Students’ bill aims to curb punishments

RecordLogo-FBy Ruby Thomas, Record Staff Writer
Middle school students from St. Agnes School and Notre Dame Academy may eventually play a role in eliminating corporal punishment in Kentucky public schools and institutions.

House Bill (HB) 393 in the Kentucky General Assembly is based on mock bills written and presented by students at the Kentucky Youth Assembly (KYA) Dec. 2 in Frankfort, Ky., according to Alison Milby, a St. Agnes teacher who helped coordinate the KYA project.

HB 393 would prohibit “corporal physical discipline” in all Kentucky school districts, as well as “church-related privately operated child-caring agencies or facilities” the bill says. It also prohibits the use of physical force against a minor.

Rep. Jim Wayne, who filed the bill, said during a phone interview March 2 that each school district in the state currently decides whether to use corporal punishment.

The bill hasn’t had a hearing during the current legislative session, which is nearly over, but Rep. Wayne said he’s hopeful it will receive a hearing during the assembly’s “interim period,” which starts in the fall.

Allie Hoover, an eighth-grader from Notre Dame, worked on one of the KYA bills. She said in a press release about the proposal that research shows Kentucky is one of 19 states where corporal punishment is still used on students in kindergarten through 12th-grade.

“House Bill 393, forbidding the practice of corporal punishment in Kentucky schools, defines Kentucky as a state that cares about its students and the education climate of its schools,” said Hoover.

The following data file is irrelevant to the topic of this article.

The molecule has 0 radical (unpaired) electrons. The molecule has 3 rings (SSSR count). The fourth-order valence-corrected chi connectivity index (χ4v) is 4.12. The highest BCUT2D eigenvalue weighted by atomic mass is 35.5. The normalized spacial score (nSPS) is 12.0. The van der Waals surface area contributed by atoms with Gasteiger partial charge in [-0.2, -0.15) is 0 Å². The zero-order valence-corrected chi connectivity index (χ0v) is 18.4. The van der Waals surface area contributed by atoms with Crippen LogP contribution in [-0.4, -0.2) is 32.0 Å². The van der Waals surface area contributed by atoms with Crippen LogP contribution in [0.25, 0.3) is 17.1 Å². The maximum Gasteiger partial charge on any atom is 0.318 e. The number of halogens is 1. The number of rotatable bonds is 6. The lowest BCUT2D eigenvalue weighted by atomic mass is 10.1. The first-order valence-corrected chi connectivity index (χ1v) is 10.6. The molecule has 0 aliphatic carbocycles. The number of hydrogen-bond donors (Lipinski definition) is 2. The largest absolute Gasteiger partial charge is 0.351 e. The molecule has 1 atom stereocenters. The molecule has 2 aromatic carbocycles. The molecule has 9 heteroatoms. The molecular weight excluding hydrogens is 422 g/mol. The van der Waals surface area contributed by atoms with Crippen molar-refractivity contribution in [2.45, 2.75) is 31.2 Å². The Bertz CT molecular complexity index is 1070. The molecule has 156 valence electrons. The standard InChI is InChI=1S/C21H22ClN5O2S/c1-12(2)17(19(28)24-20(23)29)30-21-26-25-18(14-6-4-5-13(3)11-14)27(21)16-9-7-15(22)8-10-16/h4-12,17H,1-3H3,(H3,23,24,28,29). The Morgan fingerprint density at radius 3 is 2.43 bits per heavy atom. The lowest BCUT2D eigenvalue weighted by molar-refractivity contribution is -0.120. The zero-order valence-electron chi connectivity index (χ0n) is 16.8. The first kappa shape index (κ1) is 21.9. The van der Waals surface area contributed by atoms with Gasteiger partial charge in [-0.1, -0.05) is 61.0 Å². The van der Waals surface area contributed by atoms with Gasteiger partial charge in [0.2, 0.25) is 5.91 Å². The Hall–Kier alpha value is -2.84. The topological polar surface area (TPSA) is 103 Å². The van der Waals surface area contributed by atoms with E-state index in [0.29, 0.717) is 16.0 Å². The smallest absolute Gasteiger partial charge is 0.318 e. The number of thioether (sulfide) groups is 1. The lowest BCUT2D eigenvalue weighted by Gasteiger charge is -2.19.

Rep. Wayne said schools must report their use of corporal punishment to the Kentucky Department of Education and said it seems the practice is used more commonly in southeastern Kentucky. “We know it’s still occurring.”

Alex Young, a seventh-grader at St. Agnes, said presenting the bill at KYA made him realize how few people knew corporal punishment was still legal in Kentucky.

“We felt it was an issue that’s completely real, so it had to go further (than KYA),” said Young during a phone interview March 3.

Young said he decided to contact Rep. Wayne, who is a parishioner of St. Agnes, to talk about presenting an actual bill. His research showed, he noted, that corporal punishment is disproportionately used on African-American and disabled children. “This needs to stop,” said Young.

Elizabeth George, a seventh-grader at St. Agnes, said her research showed the use of corporal punishment can cause “fatigue, suicidal thoughts and aggression” in children.

The use of physical punishment can also lead to lower scores on tests, such as the American College Testing (ACT) exam, George said.
George added that sometimes students are physically disciplined for infractions as minor as chewing gum. “We felt it was wrong.”

Rep. Wayne, who is a psychotherapist, added that corporal punishment is ineffective.

“Spanking and other forms of corporal punishment send the wrong message to children and do not teach them proper ways to manage their anger and impulses,” he said in a statement.

The St. Agnes group that worked on the mock bill also came up with a survey administered to students in Eastern Kentucky schools. A student who responded to the survey said he knew of a schoolmate who was corporally punished because of “an accusation of cursing,” though no proof was available, said Young.

Rep. Wayne said the students’ research was “thorough.”

More than 70 students from St. Agnes and Notre Dame packed the capitol’s rotunda Feb. 28 as HB 393 was presented at a press conference. The students presented “wonderful testimonies at the press conference,” said Rep. Wayne.

St. Agnes students Charlie Gardner and Emma Kate Watts-Roy also worked on the KYA bill. Milby, their teacher, said they started working on the project at the end of September.

Notre Dame Academy students Garrett Thornsberry, Jenna Snider and Peyton Nauert also worked on creating the KYA bill for their school.

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